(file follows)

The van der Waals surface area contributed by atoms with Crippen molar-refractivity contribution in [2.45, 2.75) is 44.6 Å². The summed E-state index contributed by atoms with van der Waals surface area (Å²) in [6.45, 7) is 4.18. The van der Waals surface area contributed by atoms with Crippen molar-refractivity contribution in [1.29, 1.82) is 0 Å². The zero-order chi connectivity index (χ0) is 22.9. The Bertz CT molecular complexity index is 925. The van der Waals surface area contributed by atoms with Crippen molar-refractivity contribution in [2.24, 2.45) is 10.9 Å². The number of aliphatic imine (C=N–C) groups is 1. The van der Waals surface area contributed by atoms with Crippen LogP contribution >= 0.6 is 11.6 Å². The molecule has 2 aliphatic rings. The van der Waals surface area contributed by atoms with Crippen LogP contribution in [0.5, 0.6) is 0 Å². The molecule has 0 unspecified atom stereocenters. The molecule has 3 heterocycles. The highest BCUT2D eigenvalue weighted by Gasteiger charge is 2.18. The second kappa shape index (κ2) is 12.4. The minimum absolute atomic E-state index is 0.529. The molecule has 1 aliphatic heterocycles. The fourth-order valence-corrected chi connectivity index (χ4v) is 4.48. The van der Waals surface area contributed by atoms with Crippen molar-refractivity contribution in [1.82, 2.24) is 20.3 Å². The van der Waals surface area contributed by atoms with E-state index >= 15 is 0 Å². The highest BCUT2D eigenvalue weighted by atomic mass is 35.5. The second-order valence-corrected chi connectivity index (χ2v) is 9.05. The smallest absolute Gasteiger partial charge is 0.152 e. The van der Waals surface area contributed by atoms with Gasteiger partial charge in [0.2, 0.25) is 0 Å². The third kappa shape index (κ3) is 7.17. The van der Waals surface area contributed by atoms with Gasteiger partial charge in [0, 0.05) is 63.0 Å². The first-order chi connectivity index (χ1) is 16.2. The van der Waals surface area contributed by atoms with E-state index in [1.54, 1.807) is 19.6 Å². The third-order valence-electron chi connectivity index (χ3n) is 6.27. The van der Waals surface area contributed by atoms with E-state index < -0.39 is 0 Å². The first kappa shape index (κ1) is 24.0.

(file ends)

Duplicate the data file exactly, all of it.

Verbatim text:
The van der Waals surface area contributed by atoms with Crippen molar-refractivity contribution in [2.45, 2.75) is 44.6 Å². The summed E-state index contributed by atoms with van der Waals surface area (Å²) in [6.45, 7) is 4.18. The van der Waals surface area contributed by atoms with Crippen molar-refractivity contribution in [1.29, 1.82) is 0 Å². The zero-order chi connectivity index (χ0) is 22.9. The Bertz CT molecular complexity index is 925. The van der Waals surface area contributed by atoms with Crippen molar-refractivity contribution in [2.24, 2.45) is 10.9 Å². The number of aliphatic imine (C=N–C) groups is 1. The van der Waals surface area contributed by atoms with Crippen LogP contribution >= 0.6 is 11.6 Å². The molecule has 2 aliphatic rings. The van der Waals surface area contributed by atoms with Crippen LogP contribution in [0.5, 0.6) is 0 Å². The molecule has 0 unspecified atom stereocenters. The molecule has 3 heterocycles. The highest BCUT2D eigenvalue weighted by Gasteiger charge is 2.18. The second kappa shape index (κ2) is 12.4. The minimum absolute atomic E-state index is 0.529. The molecule has 1 aliphatic heterocycles. The fourth-order valence-corrected chi connectivity index (χ4v) is 4.48. The van der Waals surface area contributed by atoms with Crippen molar-refractivity contribution in [1.82, 2.24) is 20.3 Å². The van der Waals surface area contributed by atoms with E-state index >= 15 is 0 Å². The highest BCUT2D eigenvalue weighted by atomic mass is 35.5. The second-order valence-corrected chi connectivity index (χ2v) is 9.05. The smallest absolute Gasteiger partial charge is 0.152 e. The van der Waals surface area contributed by atoms with Gasteiger partial charge in [0.2, 0.25) is 0 Å². The third kappa shape index (κ3) is 7.17. The van der Waals surface area contributed by atoms with Gasteiger partial charge in [0, 0.05) is 63.0 Å². The first-order chi connectivity index (χ1) is 16.2. The van der Waals surface area contributed by atoms with E-state index in [1.54, 1.807) is 19.6 Å². The third-order valence-electron chi connectivity index (χ3n) is 6.27. The van der Waals surface area contributed by atoms with E-state index < -0.39 is 0 Å². The first kappa shape index (κ1) is 24.0.